There was much more I wanted to say, but this has gotten quite long by this point, so further reflections will be broken down into future posts. For now, it must be enough to understand that we are not what the enemy says we are, we are not what the enemy does to us, and nor are we the worst things that we’ve ever done in our most trying moments- that, day by day, we witness life, and we learn the roads, we learn loyalty, and how to fight back in defense of the right things, and that, with knowledge, with time, innocence is not lost

but gained

like

grace

under fire.

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Saga for a Striver

Once upon a time, not so long ago and very close to here but a world away, in a cave that had its mouth on the wall of a ravine, there was a woman with a heart like the sun, that turned her skin golden, golden with its light. Here she dwelled, and here also dwelled a beast of matted fur and long fangs that sought to devour her. Many times the woman, tired of fending off the beast, would go, while it slept, and stand at the mouth of the cave and wish to leave. But the ground stopped sharply at the cave’s mouth, and fell away to the river rushing by far below, in which she would surely drown if she jumped.
The river was wide, and blue, blue, but not the blue of sky reflected on clear water. Rather, it was a chemical blue, its cold depths stained with the wastes of industry. And the industries expanded, and more sludge was released into the water, and so the river rose, although neither the woman nor the beast noticed, until one day, the waters came swelling up to the mouth of the cave and flooded in.
The woman woke with a start as the water lapped over her at dawn, sitting up and realizing with fear that the cave was flooding and she might drown. But when she ran to the mouth of the cave, she also realized that the steep drop that had previously hemmed her in was gone, gone, and finally, she could leave the lair of the beast. So out into the deep waters she swam.
As the sun rose higher in the sky, she made her way down stream with the currents, into lands she had not yet known. There were bottles and tires in the water, and flowering trees on the banks above her. And though the water was deep, the ravine walls on either side of her were still higher than she could climb, and so she could not leave the river. She tired of swimming, and had trouble keeping her head above the water, until she slipped under and the water entered her mouth. And tainted as it was, it seeped through her, down to her golden heart, which bled into the blue murk, and green, green she turned.
Still she swam, the green woman from the cave, as the sun lowered in the sky. And in the sunset, she saw a rafter paddling upstream towards her. He came out of the distance, and proved to be a pale, pale man from the land of snow, riding a raft he had built out of old truck tires. He stopped when he saw her, and invited her on board, and on she climbed. He offered her fish he had caught earlier that day, and all night they talked, both of them newcomers to this country. They fell in love, and decided to stay together.
They added to their raft, driftwood floors and walls and bedroom, and sailed down new branches of the waterways, though everywhere the ravine walls were high, and the river was tainted, tainted with chemicals. They fished, and caught fruit that fell from the trees on the banks, and had a child.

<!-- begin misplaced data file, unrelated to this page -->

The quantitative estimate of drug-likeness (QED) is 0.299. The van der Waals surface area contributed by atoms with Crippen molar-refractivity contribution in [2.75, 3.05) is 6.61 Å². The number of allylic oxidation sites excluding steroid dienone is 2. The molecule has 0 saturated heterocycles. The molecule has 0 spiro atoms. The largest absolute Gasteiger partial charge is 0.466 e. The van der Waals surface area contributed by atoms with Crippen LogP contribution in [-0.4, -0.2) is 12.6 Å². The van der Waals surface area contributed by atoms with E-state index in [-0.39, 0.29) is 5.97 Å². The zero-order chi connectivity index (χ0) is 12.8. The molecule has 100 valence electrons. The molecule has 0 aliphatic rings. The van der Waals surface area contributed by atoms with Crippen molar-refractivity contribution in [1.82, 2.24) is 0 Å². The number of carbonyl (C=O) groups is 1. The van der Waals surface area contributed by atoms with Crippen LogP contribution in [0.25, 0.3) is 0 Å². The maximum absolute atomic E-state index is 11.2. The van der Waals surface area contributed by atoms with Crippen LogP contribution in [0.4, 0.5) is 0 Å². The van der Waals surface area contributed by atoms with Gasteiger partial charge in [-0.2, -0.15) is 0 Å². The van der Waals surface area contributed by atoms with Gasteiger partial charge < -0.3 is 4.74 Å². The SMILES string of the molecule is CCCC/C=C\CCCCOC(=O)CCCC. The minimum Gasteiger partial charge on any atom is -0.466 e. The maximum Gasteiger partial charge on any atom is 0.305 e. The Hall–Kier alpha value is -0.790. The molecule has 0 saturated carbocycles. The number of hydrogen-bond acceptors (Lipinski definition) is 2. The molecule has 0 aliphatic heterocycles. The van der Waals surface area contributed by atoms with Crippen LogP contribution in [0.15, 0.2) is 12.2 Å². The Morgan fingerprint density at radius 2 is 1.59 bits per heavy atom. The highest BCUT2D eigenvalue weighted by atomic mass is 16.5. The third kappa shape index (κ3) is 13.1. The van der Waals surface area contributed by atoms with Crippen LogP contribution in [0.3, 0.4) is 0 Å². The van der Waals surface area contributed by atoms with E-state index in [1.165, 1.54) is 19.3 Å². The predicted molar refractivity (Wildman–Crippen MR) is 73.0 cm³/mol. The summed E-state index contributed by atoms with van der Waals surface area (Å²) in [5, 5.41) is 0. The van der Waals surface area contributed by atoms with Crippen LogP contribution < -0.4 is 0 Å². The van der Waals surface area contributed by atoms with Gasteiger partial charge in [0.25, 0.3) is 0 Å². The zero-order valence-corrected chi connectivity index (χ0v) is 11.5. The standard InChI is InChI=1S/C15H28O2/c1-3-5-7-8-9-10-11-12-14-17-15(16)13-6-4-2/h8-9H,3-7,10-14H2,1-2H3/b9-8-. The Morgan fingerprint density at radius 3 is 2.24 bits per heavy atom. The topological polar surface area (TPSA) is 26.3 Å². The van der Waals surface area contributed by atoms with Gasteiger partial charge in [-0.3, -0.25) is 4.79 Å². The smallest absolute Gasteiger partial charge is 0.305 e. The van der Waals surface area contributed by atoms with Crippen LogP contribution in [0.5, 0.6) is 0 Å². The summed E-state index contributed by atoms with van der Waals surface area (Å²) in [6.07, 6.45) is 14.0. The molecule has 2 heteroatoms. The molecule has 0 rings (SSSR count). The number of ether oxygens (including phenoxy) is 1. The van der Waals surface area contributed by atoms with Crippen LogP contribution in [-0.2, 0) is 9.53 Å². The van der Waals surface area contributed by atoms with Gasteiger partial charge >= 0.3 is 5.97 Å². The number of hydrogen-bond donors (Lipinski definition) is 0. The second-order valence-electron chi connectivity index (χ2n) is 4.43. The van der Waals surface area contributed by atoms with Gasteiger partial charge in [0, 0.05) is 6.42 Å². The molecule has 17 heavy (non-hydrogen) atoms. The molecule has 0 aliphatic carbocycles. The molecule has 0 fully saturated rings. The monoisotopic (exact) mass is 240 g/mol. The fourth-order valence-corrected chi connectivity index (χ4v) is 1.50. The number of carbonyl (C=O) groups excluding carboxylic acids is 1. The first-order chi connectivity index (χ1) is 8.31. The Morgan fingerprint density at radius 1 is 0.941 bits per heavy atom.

The girl was born pale like her father, and the green woman took care of her, rinsing off food before giving it to her, holding in her arms at night, and being careful, careful not to let her touch the blue water. But as her daughter grew, the woman saw, to her dismay, that the girl was turning blue as the river. It was too late to keep the toxic water away. Maybe it had slipped in through her umbilical cord.
The blue girl grew older, and decided to leave the boat of the pale man and the green woman. She built her own small raft, and set off one day on her own. She came, after many days’ travel, to a place where the ravine walls crumbled, and the bank eased up before her. She got out of her boat and walked ashore, and found a village nestled among the trees. Here were people from many, many lands, who had come here as refugees from the industries that poisoned the rivers.
Some were as pale as her father, and others were darker, but none were blue, or green, or golden. And when she walked up to them, and they greeted her, she found that she could not speak their language. Then she realized that the people could barely understand each other, for they spoke many different languages. But in curiosity, some of them reached out towards her, for never, never before had they seen a blue person.
And her blue skin, mutated by the water from the chemical river, was thin and porous. And when the people touched her arms and hands, their stories poured into her, long stories, tragic stories, intricate stories, epic stories, unbelievable stories of triumph, risk, escape: all of them, all of them she could understand. The old warrior from the desert knew not how to tell the strong youths from the mountains of the battle tactics he knew, but she understood, and she shared her understanding. The sick families from the east knew not how to describe their afflictions to the healer from the north, but she understood, and she explained, and she stayed and tended to them.
She gathered their stories in her mind like golden, golden threads, weaving them together, sharing them with others in the village. And as their stories wove together, they began to make plans to fight the owners of the factories that had poisoned their homelands. And those who had come here as sole survivors, their friends and families lost, outsiders among confused faces, were strangers to each other no longer.
Do not worry, dear one, that you could not protect those you love from all wounds. It is these wounds which allow us to see parts of ourselves reflected in the injuries of strangers. For we live our lives behind walls of flesh, and it is the cracks in them through which we are able to see out, to understand the world, and which we are able to reach out through, and find each others’ arms.